The report provides six policy recommendations.
Access the report here.
The National Society of Film Critics on Saturday, January 7th, 2012, chose “Melancholia” as Best Picture of the Year 2011. Kristin Dunst was named best actress for her performance in Lars von Trier’s film
An important new study based on capital cases in Connecticut provides powerful evidence that death sentences are haphazardly meted out.
A number of studies in the last three decades have shown that black defendants are more likely to be sentenced to death if their victim is white rather than black. But defenders of capital punishment often respond to those studies by arguing that the “worst of the worst” are sentenced to death because their crimes are the most egregious.
The Connecticut study, conducted by John Donohue, a Stanford law professor, completely dispels this erroneous reasoning. It analyzed all murder cases in Connecticut over a 34-year period and found that inmates on death row are indistinguishable from equally violent offenders who escape that penalty. It shows that the process in Connecticut — similar to those in other death-penalty states — is utterly arbitrary and discriminatory.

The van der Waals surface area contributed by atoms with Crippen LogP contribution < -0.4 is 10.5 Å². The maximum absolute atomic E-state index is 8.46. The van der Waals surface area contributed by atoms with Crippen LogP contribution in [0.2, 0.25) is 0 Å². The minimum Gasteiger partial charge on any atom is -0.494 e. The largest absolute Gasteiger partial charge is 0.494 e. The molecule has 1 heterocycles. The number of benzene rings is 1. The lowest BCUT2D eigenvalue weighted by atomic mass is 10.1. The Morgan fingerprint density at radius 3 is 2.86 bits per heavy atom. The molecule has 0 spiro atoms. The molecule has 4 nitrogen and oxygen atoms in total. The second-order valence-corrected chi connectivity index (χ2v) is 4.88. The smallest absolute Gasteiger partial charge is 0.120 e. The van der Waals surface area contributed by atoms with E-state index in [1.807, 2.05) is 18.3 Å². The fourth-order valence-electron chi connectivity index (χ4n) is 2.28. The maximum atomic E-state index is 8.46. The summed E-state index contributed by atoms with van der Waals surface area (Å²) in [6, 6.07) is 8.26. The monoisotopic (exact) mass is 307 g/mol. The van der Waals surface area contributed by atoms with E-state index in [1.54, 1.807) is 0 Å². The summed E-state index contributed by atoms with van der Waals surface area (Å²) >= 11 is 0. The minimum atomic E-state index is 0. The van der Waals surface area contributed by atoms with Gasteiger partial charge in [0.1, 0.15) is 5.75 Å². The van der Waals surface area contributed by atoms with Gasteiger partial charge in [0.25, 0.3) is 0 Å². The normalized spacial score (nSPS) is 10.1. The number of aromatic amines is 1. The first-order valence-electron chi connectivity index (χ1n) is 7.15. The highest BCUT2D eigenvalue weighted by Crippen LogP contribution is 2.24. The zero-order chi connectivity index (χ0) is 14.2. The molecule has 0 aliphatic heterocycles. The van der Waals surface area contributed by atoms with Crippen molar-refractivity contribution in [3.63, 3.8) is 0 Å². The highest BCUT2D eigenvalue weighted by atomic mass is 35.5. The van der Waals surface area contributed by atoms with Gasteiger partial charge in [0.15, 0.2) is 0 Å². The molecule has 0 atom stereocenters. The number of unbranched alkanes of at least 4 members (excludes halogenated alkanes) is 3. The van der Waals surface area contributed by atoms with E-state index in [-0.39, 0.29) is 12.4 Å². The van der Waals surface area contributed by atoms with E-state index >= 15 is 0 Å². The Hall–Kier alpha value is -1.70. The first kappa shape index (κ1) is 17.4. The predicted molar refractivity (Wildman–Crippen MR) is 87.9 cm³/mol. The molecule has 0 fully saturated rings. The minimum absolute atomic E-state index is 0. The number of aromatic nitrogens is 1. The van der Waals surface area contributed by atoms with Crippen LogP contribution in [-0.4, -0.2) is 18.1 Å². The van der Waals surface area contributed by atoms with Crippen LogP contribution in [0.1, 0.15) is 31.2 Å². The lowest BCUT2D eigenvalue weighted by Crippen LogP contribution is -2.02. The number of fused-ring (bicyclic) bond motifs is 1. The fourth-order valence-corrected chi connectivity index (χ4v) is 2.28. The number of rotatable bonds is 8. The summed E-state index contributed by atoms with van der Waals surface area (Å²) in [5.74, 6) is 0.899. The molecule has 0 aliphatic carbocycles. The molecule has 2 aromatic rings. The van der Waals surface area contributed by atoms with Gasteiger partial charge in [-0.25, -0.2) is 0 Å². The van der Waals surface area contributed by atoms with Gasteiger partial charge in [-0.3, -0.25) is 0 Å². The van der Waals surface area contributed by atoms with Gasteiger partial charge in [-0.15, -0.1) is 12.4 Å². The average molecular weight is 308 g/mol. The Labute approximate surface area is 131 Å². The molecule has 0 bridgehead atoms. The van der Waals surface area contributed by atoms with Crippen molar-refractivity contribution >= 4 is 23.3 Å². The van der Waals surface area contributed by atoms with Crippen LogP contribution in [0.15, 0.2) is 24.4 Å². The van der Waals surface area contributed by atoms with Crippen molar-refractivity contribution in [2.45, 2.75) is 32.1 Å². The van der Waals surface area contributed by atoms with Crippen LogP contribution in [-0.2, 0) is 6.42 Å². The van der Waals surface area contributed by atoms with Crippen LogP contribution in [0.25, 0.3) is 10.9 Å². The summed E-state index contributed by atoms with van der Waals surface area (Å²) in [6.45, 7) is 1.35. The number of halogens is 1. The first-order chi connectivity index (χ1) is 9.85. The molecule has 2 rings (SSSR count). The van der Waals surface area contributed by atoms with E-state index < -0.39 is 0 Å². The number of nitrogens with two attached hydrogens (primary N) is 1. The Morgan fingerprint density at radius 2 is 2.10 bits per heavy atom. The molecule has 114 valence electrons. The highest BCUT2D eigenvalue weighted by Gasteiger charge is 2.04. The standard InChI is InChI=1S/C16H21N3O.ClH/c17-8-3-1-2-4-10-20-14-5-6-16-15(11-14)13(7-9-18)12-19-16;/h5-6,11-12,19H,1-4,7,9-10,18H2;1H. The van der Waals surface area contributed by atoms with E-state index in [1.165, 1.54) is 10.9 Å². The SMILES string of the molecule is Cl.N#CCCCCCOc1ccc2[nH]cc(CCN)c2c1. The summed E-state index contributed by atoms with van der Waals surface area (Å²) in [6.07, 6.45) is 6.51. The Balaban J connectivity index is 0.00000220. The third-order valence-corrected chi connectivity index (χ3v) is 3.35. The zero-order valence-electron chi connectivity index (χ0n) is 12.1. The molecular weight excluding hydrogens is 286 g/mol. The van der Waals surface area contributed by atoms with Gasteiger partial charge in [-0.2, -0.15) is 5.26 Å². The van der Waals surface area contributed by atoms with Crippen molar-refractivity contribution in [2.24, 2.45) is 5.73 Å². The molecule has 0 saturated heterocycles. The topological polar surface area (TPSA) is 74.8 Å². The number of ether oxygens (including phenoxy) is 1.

Balkinization: Was the New York Times Used by Duncan Law School (or were we duped by the Times)?
The theme of the final installment of the New York Times series on law schools, "For Law Schools, A Price to Play the A.B.A.'s Way," was that ABA accreditation is to blame for high tuition. The story revolved around the effort of Duncan School of Law to obtain provisional A.B.A. accreditation. In the article, Duncan administrators and the main benefactor complained that accreditation regulations were "massive, just massive." Without these requirements, they claimed, "Duncan could have cut its tuition in half, maybe by two-thirds."The article gave the clear impression that Duncan was awaiting a final decision on whether it would receive accreditation without any foreknowledge of its likely fate. ..."
The American Bar Association shed some light on its decision to deny accreditation to Knoxville-based Lincoln Memorial University's Duncan School of Law.
The ABA typically declines to discuss such details, but Duncan sued the organization last month, saying the school had fulfilled all requirements needed to received the ABA’s seal of approval.
The ABA, in an opposing brief filed late Tuesday, said it definitely had not.